A P+ pickup ring 78 substantially surrounds the finger-type NMOS, located on three sides of the finger-type NMOS and substantially absent on the side facing pad 68. P+ pickup ring 78 is connected to VSS.
When a positive ESD pulse occurs at pad 68 and VSS is grounded, the NPN BJTs parasitic under gate fingers 60 are transiently triggered and turned into snap-back, as mentioned previously. When this occurs, P-substrate 80 is at a voltage level high enough to turn on the NPN BJTs. This voltage level, typically 0.7 Volt, induces electrons injected from N+ source regions 64 into the p-substrate 60. Most of the injected electrons are absorbed by the nearby drain regions 62 as in an ESD-triggered BJT. Nevertheless, a small portion of electrons go into N-well stripe 72, due to the substantially perpendicular arrangement of N-well stripe 72 relative to gate fingers 60 and their adjacent source regions. Once the electron flow from source regions 64 into N-well stripe 72 is large enough, the N-well stripe has a voltage level low enough to trigger on the parasitic SCRs and conduct ESD current. In view of pad 68 and VSS, only when current conducted by the parasitic BJTs is large enough can the parasitic SCRs be triggered. This SCR trigger current is much larger than the MOSFET trigger current and can be adjustable by altering the location of N-well stripe 72 and the patterns therein.
As disclosed earlier, the source regions are preferably elongated with a larger length dimension than a width dimension. During an ESD event, the loner the length dimension, the less percentage of the electrons injected from the source region into the substrate will be absorbed by the N-well stripe 72, and thus the higher the trigger current to turn on parasitic SCR will be. Preferably, the use of an elongated shape source region with a sufficient length is beneficial for increasing the trigger current of the parasitic SCR to avoid accidental triggering of the parasitic SCR.
One of the benefits of the instant invention is that, during a positive-voltage ESD event when at least one parasitic SCR is triggered, the forward biasing of the p+ segment in the Nwell stripe injects lots of holes into the p-substrate through the Nwell stripe and cause local substrate potential build up that induce forward biasing of each MOS source regions. As a result, all gate fingers of the MOS transistor and all parasitic SCRs are turned on during the ESD event. Thus the hybrid SCR-MOS structure are fully turned on to conduct very large ESD transient current.
Secondly, the addition of N-well strips can be easily implemented by modifying the layout of a conventional I/O cell without increasing the layout area. Between the finger-type NMOS and the pad 68 is a forbidden zone, in which, according to design rules, no active devices can be formed. The forbidden zone exists to prevent a short to a nearby pad due to mechanical bonding on the pad. In
Optionally, the p+ region 74 and n+ region 76 can be butting together (with zero spacing). This option reduces the effective resistance from underneath the p+ region to the n+ region within the nwell stripe 72, and can increase the SCR trigger current for less chance of accidental latch-up triggering.
Another option is that the n+ region 76 can be omitted and leaving only the p+ region 74 in the nwell stripe 72. The p+ region 74 and the nwell stripe 72 can still form a part of the parasitic SCR.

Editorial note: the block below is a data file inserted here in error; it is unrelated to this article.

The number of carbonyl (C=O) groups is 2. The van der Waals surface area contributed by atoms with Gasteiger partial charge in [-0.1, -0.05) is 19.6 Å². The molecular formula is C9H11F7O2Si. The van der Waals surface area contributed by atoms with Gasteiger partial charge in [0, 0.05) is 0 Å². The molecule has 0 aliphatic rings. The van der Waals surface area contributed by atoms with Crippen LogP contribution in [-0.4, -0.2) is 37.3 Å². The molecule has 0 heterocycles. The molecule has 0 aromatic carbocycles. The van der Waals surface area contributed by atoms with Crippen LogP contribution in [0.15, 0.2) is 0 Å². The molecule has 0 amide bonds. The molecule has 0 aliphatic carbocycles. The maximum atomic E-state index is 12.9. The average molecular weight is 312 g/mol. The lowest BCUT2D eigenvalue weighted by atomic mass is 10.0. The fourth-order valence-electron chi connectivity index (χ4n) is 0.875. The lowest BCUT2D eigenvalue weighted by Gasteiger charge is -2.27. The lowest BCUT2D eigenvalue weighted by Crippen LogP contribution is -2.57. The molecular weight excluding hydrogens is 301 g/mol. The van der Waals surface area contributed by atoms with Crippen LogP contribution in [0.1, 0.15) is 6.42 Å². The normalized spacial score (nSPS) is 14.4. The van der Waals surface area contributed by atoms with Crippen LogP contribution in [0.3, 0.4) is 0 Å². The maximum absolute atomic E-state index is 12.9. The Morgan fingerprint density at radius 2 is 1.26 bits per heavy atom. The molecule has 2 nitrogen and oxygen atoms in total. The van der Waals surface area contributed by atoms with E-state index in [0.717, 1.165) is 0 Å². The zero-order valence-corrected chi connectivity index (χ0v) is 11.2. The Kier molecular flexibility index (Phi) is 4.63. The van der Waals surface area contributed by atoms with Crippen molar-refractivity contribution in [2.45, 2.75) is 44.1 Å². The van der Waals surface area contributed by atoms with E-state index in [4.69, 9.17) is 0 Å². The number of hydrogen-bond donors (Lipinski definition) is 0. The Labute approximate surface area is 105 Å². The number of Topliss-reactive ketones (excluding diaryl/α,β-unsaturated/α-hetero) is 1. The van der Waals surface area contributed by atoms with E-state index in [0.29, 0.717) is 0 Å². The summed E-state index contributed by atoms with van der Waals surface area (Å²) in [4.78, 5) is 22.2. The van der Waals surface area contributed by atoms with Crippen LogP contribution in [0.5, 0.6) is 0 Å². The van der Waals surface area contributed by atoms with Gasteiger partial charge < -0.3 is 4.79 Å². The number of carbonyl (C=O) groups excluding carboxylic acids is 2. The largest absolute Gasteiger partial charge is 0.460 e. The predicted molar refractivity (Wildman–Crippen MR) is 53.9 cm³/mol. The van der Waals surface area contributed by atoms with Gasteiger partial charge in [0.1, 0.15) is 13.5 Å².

Still optionally, the drain-contact-to-channel spacing can be kept larger than the source-contact-to-channel spacing (not illustrated in FIG. 6). This is a well known industry practice for adequate drain ballast resistance.
The pattern in N-well stripe 72 can be altered. For example,
As another alternative,
As an option,
The pattern of P+ pickup ring 78 can be altered. In
Alternatively, the N-well stripe 72 can be extended to substantially surround the finger-type NMOS, as shown in FIG. 17. The U-shaped N-well stripe 72 can be seen as three N-well stripes surrounding the finger-type NMOS. One is perpendicular to the gate fingers and the other two on each side of the finger-type NMOS. This arrangement reduces the SCR trigger current while being capable of absorbing greater ESD current during an ESD event. As exampled in
Further more, the power rail can be a first power rail, and the pad as described in all figures can be a second power rail. As an example, the pad metal can be a VDD power-bus metal or a conductor connecting to a VDD power bus while the first power rail being a VSS power bus. In this case, the ESD protection device becomes a power-bus ESD protection device.
Finally, while the invention has been described by way of example and in terms of the preferred embodiment, it is to be understood that the invention is not limited to the disclosed embodiments. On the contrary, it is intended to cover various modifications and similar arrangements as would be apparent to those skilled in the art. Therefore, the scope of the appended claims should be accorded the broadest interpretation so as to encompass all such modifications and similar arrangements.
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|U.S. Classification||257/355, 257/357, 257/356, 257/358, 257/365, 257/401|
|International Classification||H01L27/02, H01L23/62, H01L23/60|
|Cooperative Classification||H01L2924/0002, H01L27/0266|
|Mar 11, 2004||AS||Assignment|
Owner name: WINBOND ELECTRONICS CORP., TAIWAN
Free format text: ASSIGNMENT OF ASSIGNORS INTEREST;ASSIGNOR:LIN, SHI-TRON;REEL/FRAME:015079/0555
Effective date: 20040220